Igitur non dormiamus sicut ceteri.

Preaching in Hyde Park: Movies, Sentimentality, and the Slave Morality.

Once in a while I’m able to watch a film that, whether the filmmaker intended it or not, prompts me to reflect on such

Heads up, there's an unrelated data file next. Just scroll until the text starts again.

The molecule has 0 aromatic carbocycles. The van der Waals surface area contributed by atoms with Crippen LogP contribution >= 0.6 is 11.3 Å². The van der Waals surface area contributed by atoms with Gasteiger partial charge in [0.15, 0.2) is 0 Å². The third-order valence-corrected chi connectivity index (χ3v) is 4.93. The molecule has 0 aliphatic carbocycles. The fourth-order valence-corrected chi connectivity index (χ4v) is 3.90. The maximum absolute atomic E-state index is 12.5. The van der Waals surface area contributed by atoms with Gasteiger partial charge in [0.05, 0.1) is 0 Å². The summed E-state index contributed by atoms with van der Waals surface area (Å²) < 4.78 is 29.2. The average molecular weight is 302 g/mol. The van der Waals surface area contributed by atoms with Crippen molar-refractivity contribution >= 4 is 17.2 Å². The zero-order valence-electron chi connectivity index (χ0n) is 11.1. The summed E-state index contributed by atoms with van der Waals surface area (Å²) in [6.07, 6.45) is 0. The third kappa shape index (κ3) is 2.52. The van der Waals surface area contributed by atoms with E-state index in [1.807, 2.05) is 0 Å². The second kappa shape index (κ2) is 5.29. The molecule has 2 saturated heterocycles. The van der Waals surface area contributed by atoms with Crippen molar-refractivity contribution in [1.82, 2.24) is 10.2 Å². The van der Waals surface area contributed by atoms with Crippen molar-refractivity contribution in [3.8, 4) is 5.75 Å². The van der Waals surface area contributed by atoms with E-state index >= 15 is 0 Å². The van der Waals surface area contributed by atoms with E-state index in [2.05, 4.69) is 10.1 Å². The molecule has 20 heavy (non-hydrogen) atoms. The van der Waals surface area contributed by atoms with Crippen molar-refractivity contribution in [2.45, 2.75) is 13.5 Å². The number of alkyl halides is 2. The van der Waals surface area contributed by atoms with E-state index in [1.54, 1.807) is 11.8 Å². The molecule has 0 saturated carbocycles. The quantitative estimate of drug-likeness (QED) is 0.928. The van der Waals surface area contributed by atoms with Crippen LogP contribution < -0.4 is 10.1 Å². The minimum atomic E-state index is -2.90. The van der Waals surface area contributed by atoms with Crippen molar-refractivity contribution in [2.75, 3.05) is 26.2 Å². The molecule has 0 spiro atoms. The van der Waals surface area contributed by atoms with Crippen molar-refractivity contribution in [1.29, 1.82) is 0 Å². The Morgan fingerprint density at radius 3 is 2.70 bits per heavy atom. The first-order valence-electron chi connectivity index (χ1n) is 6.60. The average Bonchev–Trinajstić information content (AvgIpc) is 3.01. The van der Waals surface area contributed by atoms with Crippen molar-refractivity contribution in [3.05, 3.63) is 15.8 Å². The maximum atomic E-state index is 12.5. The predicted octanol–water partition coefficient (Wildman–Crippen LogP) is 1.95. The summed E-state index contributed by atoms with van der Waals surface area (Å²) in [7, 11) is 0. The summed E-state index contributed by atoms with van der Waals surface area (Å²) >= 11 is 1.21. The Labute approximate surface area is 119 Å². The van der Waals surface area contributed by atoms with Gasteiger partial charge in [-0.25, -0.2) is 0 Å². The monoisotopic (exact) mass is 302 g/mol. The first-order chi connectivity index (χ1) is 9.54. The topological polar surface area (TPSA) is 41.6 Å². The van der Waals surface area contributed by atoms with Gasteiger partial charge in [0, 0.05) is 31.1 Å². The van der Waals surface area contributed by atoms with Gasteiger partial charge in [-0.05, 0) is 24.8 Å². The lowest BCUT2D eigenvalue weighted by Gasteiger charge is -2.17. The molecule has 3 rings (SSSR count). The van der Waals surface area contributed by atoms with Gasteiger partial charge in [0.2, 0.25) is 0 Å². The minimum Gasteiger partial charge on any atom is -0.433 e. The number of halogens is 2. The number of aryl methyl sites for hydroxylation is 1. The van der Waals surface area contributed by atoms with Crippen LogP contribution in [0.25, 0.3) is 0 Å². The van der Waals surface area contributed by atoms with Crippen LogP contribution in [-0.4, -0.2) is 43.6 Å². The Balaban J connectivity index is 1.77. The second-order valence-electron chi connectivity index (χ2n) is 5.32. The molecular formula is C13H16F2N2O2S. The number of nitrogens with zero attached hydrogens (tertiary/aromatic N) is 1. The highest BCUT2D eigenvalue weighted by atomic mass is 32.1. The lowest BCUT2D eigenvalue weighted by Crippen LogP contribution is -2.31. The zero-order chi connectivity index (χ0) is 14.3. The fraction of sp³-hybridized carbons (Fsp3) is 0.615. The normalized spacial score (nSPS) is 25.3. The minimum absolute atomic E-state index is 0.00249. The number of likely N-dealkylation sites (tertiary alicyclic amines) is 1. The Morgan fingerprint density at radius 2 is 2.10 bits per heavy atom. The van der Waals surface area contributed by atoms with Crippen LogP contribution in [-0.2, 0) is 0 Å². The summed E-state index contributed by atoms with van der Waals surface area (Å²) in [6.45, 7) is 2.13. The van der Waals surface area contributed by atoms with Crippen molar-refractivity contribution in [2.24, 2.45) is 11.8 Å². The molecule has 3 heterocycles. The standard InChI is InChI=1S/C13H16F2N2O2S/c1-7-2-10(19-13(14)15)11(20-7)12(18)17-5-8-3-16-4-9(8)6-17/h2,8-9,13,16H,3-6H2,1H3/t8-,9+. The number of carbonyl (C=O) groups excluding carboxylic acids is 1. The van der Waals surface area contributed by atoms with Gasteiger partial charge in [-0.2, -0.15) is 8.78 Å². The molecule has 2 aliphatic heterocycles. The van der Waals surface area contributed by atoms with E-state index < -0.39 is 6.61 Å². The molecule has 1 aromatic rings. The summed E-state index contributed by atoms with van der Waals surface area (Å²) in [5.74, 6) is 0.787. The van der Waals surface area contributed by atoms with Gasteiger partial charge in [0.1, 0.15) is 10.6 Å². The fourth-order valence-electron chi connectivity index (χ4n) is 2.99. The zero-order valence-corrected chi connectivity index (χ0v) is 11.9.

unfun-Saturday ideas like sin, society, and redemption.  One such film, Children of Men, has been a subject of many such musings and I find that I can never sit down long enough to process these thoughts to put them down to writing and share with you, my dear reader.  One other such film I finally had the pleasure (if that word can be used for the subject matter) over this last weekend and I admit that the subject matter, which was something I was thinking about before viewing the film, has taken over much of my thinking this week.  The film is titled Longford and I insist on everyone who can to watch it whenever you have a chance.  I do, however, add one warning: the film does not have much graphic detail but has as a central character the “most evil woman in Britain”, Myra Hindley, who was convicted, and later confessed, to the murder and sexual assault of several children; so, not the family film or the feel good flick of the year to gather around on a Sunday afternoon.